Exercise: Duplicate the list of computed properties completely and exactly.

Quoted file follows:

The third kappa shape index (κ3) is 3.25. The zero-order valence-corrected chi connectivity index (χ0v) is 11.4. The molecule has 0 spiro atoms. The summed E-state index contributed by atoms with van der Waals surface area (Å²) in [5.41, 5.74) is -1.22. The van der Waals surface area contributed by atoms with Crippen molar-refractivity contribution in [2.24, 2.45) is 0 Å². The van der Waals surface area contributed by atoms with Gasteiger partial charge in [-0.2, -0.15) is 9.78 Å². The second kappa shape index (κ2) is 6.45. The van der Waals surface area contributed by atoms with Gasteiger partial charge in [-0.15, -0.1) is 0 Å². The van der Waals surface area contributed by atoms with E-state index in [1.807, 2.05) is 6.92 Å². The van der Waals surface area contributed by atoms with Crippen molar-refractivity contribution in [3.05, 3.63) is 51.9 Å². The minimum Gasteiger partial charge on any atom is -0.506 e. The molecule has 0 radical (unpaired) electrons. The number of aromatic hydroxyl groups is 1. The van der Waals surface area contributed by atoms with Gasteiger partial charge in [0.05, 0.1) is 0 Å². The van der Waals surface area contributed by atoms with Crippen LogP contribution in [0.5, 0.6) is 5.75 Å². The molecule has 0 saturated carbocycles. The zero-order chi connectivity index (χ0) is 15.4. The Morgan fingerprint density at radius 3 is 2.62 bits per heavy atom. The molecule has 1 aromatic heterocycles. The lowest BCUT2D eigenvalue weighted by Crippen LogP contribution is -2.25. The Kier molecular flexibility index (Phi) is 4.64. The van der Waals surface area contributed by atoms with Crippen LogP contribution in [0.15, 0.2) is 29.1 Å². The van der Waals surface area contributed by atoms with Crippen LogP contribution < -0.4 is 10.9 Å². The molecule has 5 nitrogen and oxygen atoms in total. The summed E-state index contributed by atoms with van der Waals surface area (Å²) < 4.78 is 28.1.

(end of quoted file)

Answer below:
The third kappa shape index (κ3) is 3.25. The zero-order valence-corrected chi connectivity index (χ0v) is 11.4. The molecule has 0 spiro atoms. The summed E-state index contributed by atoms with van der Waals surface area (Å²) in [5.41, 5.74) is -1.22. The van der Waals surface area contributed by atoms with Crippen molar-refractivity contribution in [2.24, 2.45) is 0 Å². The van der Waals surface area contributed by atoms with Gasteiger partial charge in [-0.2, -0.15) is 9.78 Å². The second kappa shape index (κ2) is 6.45. The van der Waals surface area contributed by atoms with Gasteiger partial charge in [-0.15, -0.1) is 0 Å². The van der Waals surface area contributed by atoms with E-state index in [1.807, 2.05) is 6.92 Å². The van der Waals surface area contributed by atoms with Crippen molar-refractivity contribution in [3.05, 3.63) is 51.9 Å². The minimum Gasteiger partial charge on any atom is -0.506 e. The molecule has 0 radical (unpaired) electrons. The number of aromatic hydroxyl groups is 1. The van der Waals surface area contributed by atoms with Gasteiger partial charge in [0.05, 0.1) is 0 Å². The van der Waals surface area contributed by atoms with Crippen LogP contribution in [0.5, 0.6) is 5.75 Å². The molecule has 0 saturated carbocycles. The zero-order chi connectivity index (χ0) is 15.4. The Morgan fingerprint density at radius 3 is 2.62 bits per heavy atom. The molecule has 1 aromatic heterocycles. The lowest BCUT2D eigenvalue weighted by Crippen LogP contribution is -2.25. The Kier molecular flexibility index (Phi) is 4.64. The van der Waals surface area contributed by atoms with Crippen LogP contribution in [0.15, 0.2) is 29.1 Å². The van der Waals surface area contributed by atoms with Crippen LogP contribution < -0.4 is 10.9 Å². The molecule has 5 nitrogen and oxygen atoms in total. The summed E-state index contributed by atoms with van der Waals surface area (Å²) < 4.78 is 28.1.